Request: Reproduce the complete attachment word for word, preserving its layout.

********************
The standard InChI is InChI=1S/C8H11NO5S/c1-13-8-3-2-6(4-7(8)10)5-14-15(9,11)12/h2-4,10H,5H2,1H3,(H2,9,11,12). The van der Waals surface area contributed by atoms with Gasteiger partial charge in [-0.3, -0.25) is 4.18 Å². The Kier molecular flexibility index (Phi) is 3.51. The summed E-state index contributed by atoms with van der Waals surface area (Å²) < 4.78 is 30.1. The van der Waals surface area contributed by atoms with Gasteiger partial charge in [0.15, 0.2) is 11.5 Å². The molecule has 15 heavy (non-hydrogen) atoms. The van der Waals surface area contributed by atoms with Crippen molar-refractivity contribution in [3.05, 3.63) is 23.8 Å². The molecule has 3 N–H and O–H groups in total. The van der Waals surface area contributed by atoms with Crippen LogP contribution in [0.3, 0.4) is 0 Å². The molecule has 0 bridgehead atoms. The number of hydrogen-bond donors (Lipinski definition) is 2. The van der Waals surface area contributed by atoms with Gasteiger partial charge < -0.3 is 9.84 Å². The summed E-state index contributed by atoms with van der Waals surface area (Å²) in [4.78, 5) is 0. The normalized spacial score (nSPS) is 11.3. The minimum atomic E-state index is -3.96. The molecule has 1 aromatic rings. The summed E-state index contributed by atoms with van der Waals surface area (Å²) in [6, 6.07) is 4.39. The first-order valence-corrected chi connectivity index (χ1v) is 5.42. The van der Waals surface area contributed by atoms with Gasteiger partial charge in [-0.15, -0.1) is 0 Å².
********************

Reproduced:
The standard InChI is InChI=1S/C8H11NO5S/c1-13-8-3-2-6(4-7(8)10)5-14-15(9,11)12/h2-4,10H,5H2,1H3,(H2,9,11,12). The van der Waals surface area contributed by atoms with Gasteiger partial charge in [-0.3, -0.25) is 4.18 Å². The Kier molecular flexibility index (Phi) is 3.51. The summed E-state index contributed by atoms with van der Waals surface area (Å²) < 4.78 is 30.1. The van der Waals surface area contributed by atoms with Gasteiger partial charge in [0.15, 0.2) is 11.5 Å². The molecule has 15 heavy (non-hydrogen) atoms. The van der Waals surface area contributed by atoms with Crippen molar-refractivity contribution in [3.05, 3.63) is 23.8 Å². The molecule has 3 N–H and O–H groups in total. The van der Waals surface area contributed by atoms with Crippen LogP contribution in [0.3, 0.4) is 0 Å². The molecule has 0 bridgehead atoms. The number of hydrogen-bond donors (Lipinski definition) is 2. The van der Waals surface area contributed by atoms with Gasteiger partial charge < -0.3 is 9.84 Å². The summed E-state index contributed by atoms with van der Waals surface area (Å²) in [4.78, 5) is 0. The normalized spacial score (nSPS) is 11.3. The minimum atomic E-state index is -3.96. The molecule has 1 aromatic rings. The summed E-state index contributed by atoms with van der Waals surface area (Å²) in [6, 6.07) is 4.39. The first-order valence-corrected chi connectivity index (χ1v) is 5.42. The van der Waals surface area contributed by atoms with Gasteiger partial charge in [-0.15, -0.1) is 0 Å².